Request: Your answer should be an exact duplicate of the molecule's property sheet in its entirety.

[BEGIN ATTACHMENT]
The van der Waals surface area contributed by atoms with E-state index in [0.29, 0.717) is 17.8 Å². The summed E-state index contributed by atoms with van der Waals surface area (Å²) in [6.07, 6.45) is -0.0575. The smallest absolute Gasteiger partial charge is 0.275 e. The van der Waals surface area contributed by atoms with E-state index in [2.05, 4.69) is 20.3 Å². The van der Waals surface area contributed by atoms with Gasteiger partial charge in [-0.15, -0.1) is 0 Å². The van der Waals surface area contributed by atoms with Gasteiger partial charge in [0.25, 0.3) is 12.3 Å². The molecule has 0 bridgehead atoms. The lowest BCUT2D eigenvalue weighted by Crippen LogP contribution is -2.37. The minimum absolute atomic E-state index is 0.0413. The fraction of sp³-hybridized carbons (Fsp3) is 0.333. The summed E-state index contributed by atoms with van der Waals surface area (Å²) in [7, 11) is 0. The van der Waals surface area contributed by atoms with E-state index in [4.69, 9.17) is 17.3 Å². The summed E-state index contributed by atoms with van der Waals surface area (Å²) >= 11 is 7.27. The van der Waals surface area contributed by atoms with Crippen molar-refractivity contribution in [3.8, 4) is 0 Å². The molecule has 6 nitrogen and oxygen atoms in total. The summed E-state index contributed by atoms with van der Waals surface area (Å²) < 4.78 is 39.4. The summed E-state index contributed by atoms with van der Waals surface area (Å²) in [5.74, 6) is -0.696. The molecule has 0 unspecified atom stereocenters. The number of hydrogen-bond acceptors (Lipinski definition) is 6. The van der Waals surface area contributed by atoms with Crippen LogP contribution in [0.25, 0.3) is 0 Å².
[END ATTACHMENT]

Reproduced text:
The van der Waals surface area contributed by atoms with E-state index in [0.29, 0.717) is 17.8 Å². The summed E-state index contributed by atoms with van der Waals surface area (Å²) in [6.07, 6.45) is -0.0575. The smallest absolute Gasteiger partial charge is 0.275 e. The van der Waals surface area contributed by atoms with E-state index in [2.05, 4.69) is 20.3 Å². The van der Waals surface area contributed by atoms with Gasteiger partial charge in [-0.15, -0.1) is 0 Å². The van der Waals surface area contributed by atoms with Gasteiger partial charge in [0.25, 0.3) is 12.3 Å². The molecule has 0 bridgehead atoms. The lowest BCUT2D eigenvalue weighted by Crippen LogP contribution is -2.37. The minimum absolute atomic E-state index is 0.0413. The fraction of sp³-hybridized carbons (Fsp3) is 0.333. The summed E-state index contributed by atoms with van der Waals surface area (Å²) in [7, 11) is 0. The van der Waals surface area contributed by atoms with E-state index in [4.69, 9.17) is 17.3 Å². The summed E-state index contributed by atoms with van der Waals surface area (Å²) >= 11 is 7.27. The van der Waals surface area contributed by atoms with Crippen molar-refractivity contribution in [3.8, 4) is 0 Å². The molecule has 6 nitrogen and oxygen atoms in total. The summed E-state index contributed by atoms with van der Waals surface area (Å²) < 4.78 is 39.4. The summed E-state index contributed by atoms with van der Waals surface area (Å²) in [5.74, 6) is -0.696. The molecule has 0 unspecified atom stereocenters. The number of hydrogen-bond acceptors (Lipinski definition) is 6. The van der Waals surface area contributed by atoms with Crippen LogP contribution in [0.25, 0.3) is 0 Å².